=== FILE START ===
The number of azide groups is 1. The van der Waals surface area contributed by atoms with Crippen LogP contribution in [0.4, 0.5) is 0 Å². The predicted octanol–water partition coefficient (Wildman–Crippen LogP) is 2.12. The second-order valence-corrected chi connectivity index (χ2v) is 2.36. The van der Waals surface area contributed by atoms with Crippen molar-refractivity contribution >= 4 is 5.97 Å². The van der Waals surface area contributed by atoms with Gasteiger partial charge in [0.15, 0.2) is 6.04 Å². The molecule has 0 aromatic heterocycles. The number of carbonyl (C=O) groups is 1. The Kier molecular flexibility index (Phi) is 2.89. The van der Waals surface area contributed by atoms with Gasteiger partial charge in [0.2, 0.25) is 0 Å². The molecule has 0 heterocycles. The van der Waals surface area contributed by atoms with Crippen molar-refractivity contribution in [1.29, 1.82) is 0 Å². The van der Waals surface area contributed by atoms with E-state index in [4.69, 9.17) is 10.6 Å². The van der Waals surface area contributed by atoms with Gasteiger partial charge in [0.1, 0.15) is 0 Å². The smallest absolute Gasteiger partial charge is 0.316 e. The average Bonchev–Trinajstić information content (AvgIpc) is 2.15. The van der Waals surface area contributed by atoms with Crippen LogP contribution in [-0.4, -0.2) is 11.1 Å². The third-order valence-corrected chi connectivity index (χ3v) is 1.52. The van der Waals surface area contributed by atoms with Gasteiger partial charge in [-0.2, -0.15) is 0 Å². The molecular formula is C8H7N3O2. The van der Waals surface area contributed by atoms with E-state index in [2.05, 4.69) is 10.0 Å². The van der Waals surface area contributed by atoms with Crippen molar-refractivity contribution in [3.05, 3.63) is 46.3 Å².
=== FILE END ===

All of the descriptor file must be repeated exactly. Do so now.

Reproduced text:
The number of azide groups is 1. The van der Waals surface area contributed by atoms with Crippen LogP contribution in [0.4, 0.5) is 0 Å². The predicted octanol–water partition coefficient (Wildman–Crippen LogP) is 2.12. The second-order valence-corrected chi connectivity index (χ2v) is 2.36. The van der Waals surface area contributed by atoms with Crippen molar-refractivity contribution >= 4 is 5.97 Å². The van der Waals surface area contributed by atoms with Gasteiger partial charge in [0.15, 0.2) is 6.04 Å². The molecule has 0 aromatic heterocycles. The number of carbonyl (C=O) groups is 1. The Kier molecular flexibility index (Phi) is 2.89. The van der Waals surface area contributed by atoms with Gasteiger partial charge in [0.2, 0.25) is 0 Å². The molecule has 0 heterocycles. The van der Waals surface area contributed by atoms with Crippen molar-refractivity contribution in [1.29, 1.82) is 0 Å². The van der Waals surface area contributed by atoms with E-state index in [4.69, 9.17) is 10.6 Å². The van der Waals surface area contributed by atoms with Gasteiger partial charge in [0.1, 0.15) is 0 Å². The smallest absolute Gasteiger partial charge is 0.316 e. The average Bonchev–Trinajstić information content (AvgIpc) is 2.15. The van der Waals surface area contributed by atoms with Crippen LogP contribution in [-0.4, -0.2) is 11.1 Å². The third-order valence-corrected chi connectivity index (χ3v) is 1.52. The van der Waals surface area contributed by atoms with Gasteiger partial charge in [-0.2, -0.15) is 0 Å². The molecular formula is C8H7N3O2. The van der Waals surface area contributed by atoms with E-state index in [2.05, 4.69) is 10.0 Å². The van der Waals surface area contributed by atoms with Crippen molar-refractivity contribution in [3.05, 3.63) is 46.3 Å².